The guitar that spawned this recording came to me out of the blue. A dear friend in Louisiana played it in front of me about 5 years ago. Eventually, she sold it north. I have allowed this guitar to choose the songs it plays well, songs from when it was young, and songs that sit well in that larger context.
This is essentially an album of duets for guitar and voice. That is what I have done, day in and day out, for years. After more than four and a half decades of guitar playing, I still find singular power and beauty in what two hands, one guitar, and one voice can accomplish in service to the human spirit.
I’m happy to return to this spare format again.
There is music here that is robust, joyful, humorous, and tinged with a sense of the fragility of human joy, as well as the temporary nature of our tenure here below.
I hope you’ll enjoy these tracks.
– Scott Ainslie on “The Last Shot Got Him”
Tracks – click titles for Lyrics
First Shot Missed Him
[1:45] (Cecil Mack, Chris Smith, Everett J. Smith, 1912) An ebullient little miniature from the playing of Mississippi John Hurt. (Guitar and fretless gourd banjo)
[3:45] (Mississippi John Hurt, 1928) This tune led to Hurt’s rediscovery in 1963, originally recorded on December 21, 1928 in New York City.
Love In Vain
[2:54] (Robert Johnson, 1936) A remarkably spare song with wonderful poetic images and its persistent lamentation, “All my love’s in vain.”
Say It Isn’t So
[3:35] (Irving Berlin, 1932) I was introduced to this song by the singing of the ebullient Sippie Wallace (author of Woman Be Wise). I simply had to learn it. I had no idea that the author of God Bless America could also write like this.
Let The Mermaids Flirt with Me
[3:30] (Mississippi John Hurt (music) W. E. Myers (lyrics), 1929) Hearing Hurt’s 1928 recordings, W. E. Myers sent Hurt twenty-two sets of lyrics for songs and asked him to set them to music for upcoming recordings. He also sent Hurt a 78 r.p.m. record of Jimmie Rodgers’ Waiting For A Train, and suggested the melody might be good for one of the songs. This is that song.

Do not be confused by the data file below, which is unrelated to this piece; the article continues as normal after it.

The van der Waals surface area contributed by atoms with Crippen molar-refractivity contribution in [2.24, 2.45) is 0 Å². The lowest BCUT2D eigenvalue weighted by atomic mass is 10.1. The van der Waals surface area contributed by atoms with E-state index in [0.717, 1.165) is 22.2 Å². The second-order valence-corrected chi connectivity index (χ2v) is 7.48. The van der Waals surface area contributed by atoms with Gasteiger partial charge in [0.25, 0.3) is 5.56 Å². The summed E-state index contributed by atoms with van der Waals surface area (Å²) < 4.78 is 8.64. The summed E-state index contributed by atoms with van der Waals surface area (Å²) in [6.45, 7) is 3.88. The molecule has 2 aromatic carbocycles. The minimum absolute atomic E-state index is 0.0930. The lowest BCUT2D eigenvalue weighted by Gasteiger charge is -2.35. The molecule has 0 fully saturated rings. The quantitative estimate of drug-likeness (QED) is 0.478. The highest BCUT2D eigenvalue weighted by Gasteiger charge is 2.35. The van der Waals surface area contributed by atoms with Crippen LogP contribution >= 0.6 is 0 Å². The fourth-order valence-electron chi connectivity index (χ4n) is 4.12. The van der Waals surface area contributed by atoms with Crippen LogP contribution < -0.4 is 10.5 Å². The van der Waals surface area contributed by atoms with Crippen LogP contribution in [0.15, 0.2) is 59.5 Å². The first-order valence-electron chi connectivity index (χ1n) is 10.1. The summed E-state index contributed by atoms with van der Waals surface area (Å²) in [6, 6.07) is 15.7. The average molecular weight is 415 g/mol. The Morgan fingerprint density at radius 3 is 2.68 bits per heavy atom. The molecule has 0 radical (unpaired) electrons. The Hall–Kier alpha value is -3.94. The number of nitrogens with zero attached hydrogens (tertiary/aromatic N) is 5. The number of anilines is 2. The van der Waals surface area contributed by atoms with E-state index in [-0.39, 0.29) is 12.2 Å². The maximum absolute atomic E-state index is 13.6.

Got The Blues, I Can’t Be Satisfied
[2:29] (Mississippi John Hurt, 1928) I couldn’t pass up a verse like, “Whiskey straight can drive the blues away. That being the case, I’ll take a quart today.”
When I See an Elephant Fly
[2:13] (Oliver Wallace, Ned Washington, 1941) Originally sung by Cliff Edwards on the soundtrack for Disney’s fourth animated feature film, Dumbo. My arrangement builds on one that Tom Chapin showed me years ago.
[3:42] (Rev. Gary Davis, 1930s) This is a fine example of the sorts of party songs Davis largely abandoned when he remarried and took up preaching. Luckily, he didn’t forget how to play them and they reappeared in his repertoire when he was an old man.
Honey Right Away
[2:05] (Mississippi John Hurt, 1966) Recorded during Hurt’s last recording session in February of 1966. He passed away in Grenada, Mississippi in November of that year. His career in the 1960s had lasted only three years.
[2:52] (Fats Waller, Harry Brooks, Andy Razaf, 1929) I worked out this guitar arrangement in 1986 and have been playing it in select circumstances ever since: everybody likes this tune.
Monday Morning Blues
[4:10] (Mississippi John Hurt, 1928) One’s chances of being arrested on spurious charges and sent into the convict leasing system in the South were far higher than being lynched, and for many just as deadly. Convict leasing persisted until 1942. Hurt recorded the tune during his first recording sessions on Valentine’s Day in Memphis in 1928.
Late Last Night
[4:33] (Scott Ainslie, 2008) Written in the harmonic style of the 1920s and 30s, this song came into being on the night Russia invaded the Republic of Georgia in 2008. I would sing the same about any people, any country, any war.
Cross Road Blues
[2:51] (Robert Johnson, 1936) A landmark tune from Johnson’s San Antonio sessions in November, 1936. (You’ll notice the devil is not mentioned…)
Over The Rainbow
[3:33] (Yip Harburg, Harold Arlen, 1939) A poignant reading of a song that was initially left on the cutting room floor by the movie executives in charge of The Wizard of Oz. Harburg and Arlen essentially went in pounding on desks until the executives relented. Isn’t it amazing to think about that movie – or our lives – without this song?
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